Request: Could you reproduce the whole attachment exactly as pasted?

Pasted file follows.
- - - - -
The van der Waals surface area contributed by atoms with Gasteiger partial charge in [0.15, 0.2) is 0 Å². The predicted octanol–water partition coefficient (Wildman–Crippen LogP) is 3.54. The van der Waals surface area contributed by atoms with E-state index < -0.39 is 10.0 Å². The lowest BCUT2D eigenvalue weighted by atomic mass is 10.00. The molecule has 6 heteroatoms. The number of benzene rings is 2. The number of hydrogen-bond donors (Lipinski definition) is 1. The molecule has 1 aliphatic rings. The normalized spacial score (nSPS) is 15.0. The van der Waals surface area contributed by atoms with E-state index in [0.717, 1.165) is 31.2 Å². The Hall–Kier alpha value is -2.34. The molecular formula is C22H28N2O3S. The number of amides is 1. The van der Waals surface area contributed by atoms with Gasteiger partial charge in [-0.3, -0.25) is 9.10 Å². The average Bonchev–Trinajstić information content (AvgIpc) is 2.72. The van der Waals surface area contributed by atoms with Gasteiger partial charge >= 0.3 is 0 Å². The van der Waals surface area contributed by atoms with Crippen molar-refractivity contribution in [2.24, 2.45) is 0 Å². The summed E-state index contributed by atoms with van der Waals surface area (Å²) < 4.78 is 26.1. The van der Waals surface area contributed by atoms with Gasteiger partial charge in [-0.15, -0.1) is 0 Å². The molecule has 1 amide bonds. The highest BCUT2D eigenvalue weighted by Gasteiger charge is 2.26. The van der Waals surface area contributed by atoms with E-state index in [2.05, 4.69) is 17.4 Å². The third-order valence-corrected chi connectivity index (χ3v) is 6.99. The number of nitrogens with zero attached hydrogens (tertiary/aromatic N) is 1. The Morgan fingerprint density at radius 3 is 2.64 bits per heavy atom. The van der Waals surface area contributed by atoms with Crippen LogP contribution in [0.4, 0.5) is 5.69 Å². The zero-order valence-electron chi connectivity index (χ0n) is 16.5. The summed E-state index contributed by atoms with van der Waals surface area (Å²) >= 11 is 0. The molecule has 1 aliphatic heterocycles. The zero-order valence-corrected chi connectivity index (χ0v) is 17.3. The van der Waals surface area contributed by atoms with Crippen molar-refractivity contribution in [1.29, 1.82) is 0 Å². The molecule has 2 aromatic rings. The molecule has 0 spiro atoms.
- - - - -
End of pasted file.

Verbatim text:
The van der Waals surface area contributed by atoms with Gasteiger partial charge in [0.15, 0.2) is 0 Å². The predicted octanol–water partition coefficient (Wildman–Crippen LogP) is 3.54. The van der Waals surface area contributed by atoms with E-state index < -0.39 is 10.0 Å². The lowest BCUT2D eigenvalue weighted by atomic mass is 10.00. The molecule has 6 heteroatoms. The number of benzene rings is 2. The number of hydrogen-bond donors (Lipinski definition) is 1. The molecule has 1 aliphatic rings. The normalized spacial score (nSPS) is 15.0. The van der Waals surface area contributed by atoms with E-state index in [0.717, 1.165) is 31.2 Å². The Hall–Kier alpha value is -2.34. The molecular formula is C22H28N2O3S. The number of amides is 1. The van der Waals surface area contributed by atoms with Gasteiger partial charge in [-0.3, -0.25) is 9.10 Å². The average Bonchev–Trinajstić information content (AvgIpc) is 2.72. The van der Waals surface area contributed by atoms with Gasteiger partial charge >= 0.3 is 0 Å². The van der Waals surface area contributed by atoms with Crippen molar-refractivity contribution in [2.24, 2.45) is 0 Å². The summed E-state index contributed by atoms with van der Waals surface area (Å²) < 4.78 is 26.1. The van der Waals surface area contributed by atoms with Gasteiger partial charge in [-0.15, -0.1) is 0 Å². The molecule has 1 amide bonds. The highest BCUT2D eigenvalue weighted by Gasteiger charge is 2.26. The van der Waals surface area contributed by atoms with E-state index in [2.05, 4.69) is 17.4 Å². The third-order valence-corrected chi connectivity index (χ3v) is 6.99. The number of nitrogens with zero attached hydrogens (tertiary/aromatic N) is 1. The Morgan fingerprint density at radius 3 is 2.64 bits per heavy atom. The van der Waals surface area contributed by atoms with Crippen LogP contribution in [0.4, 0.5) is 5.69 Å². The zero-order valence-electron chi connectivity index (χ0n) is 16.5. The summed E-state index contributed by atoms with van der Waals surface area (Å²) >= 11 is 0. The molecule has 1 aliphatic heterocycles. The zero-order valence-corrected chi connectivity index (χ0v) is 17.3. The van der Waals surface area contributed by atoms with Crippen molar-refractivity contribution in [1.29, 1.82) is 0 Å². The molecule has 2 aromatic rings. The molecule has 0 spiro atoms.